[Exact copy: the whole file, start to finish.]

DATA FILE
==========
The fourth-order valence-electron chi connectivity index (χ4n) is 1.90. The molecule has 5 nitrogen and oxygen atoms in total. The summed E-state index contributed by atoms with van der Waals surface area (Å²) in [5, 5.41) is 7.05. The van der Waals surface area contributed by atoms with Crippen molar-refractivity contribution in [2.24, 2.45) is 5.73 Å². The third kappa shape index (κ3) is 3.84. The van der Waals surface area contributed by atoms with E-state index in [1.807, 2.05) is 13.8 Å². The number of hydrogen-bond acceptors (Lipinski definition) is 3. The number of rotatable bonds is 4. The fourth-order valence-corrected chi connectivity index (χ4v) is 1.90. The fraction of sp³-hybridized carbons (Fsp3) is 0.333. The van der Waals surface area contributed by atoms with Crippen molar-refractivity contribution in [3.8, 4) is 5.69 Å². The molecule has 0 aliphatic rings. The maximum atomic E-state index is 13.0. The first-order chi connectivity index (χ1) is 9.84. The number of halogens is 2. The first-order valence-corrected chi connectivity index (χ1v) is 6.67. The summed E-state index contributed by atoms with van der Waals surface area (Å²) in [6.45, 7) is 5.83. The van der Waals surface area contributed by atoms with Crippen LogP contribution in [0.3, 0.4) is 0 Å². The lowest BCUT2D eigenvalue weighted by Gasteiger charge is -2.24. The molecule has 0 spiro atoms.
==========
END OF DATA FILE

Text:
The fourth-order valence-electron chi connectivity index (χ4n) is 1.90. The molecule has 5 nitrogen and oxygen atoms in total. The summed E-state index contributed by atoms with van der Waals surface area (Å²) in [5, 5.41) is 7.05. The van der Waals surface area contributed by atoms with Crippen molar-refractivity contribution in [2.24, 2.45) is 5.73 Å². The third kappa shape index (κ3) is 3.84. The van der Waals surface area contributed by atoms with E-state index in [1.807, 2.05) is 13.8 Å². The number of hydrogen-bond acceptors (Lipinski definition) is 3. The number of rotatable bonds is 4. The fourth-order valence-corrected chi connectivity index (χ4v) is 1.90. The fraction of sp³-hybridized carbons (Fsp3) is 0.333. The van der Waals surface area contributed by atoms with Crippen molar-refractivity contribution in [3.8, 4) is 5.69 Å². The molecule has 0 aliphatic rings. The maximum atomic E-state index is 13.0. The first-order chi connectivity index (χ1) is 9.84. The number of halogens is 2. The first-order valence-corrected chi connectivity index (χ1v) is 6.67. The summed E-state index contributed by atoms with van der Waals surface area (Å²) in [6.45, 7) is 5.83. The van der Waals surface area contributed by atoms with Crippen LogP contribution in [0.3, 0.4) is 0 Å². The lowest BCUT2D eigenvalue weighted by Gasteiger charge is -2.24. The molecule has 0 spiro atoms.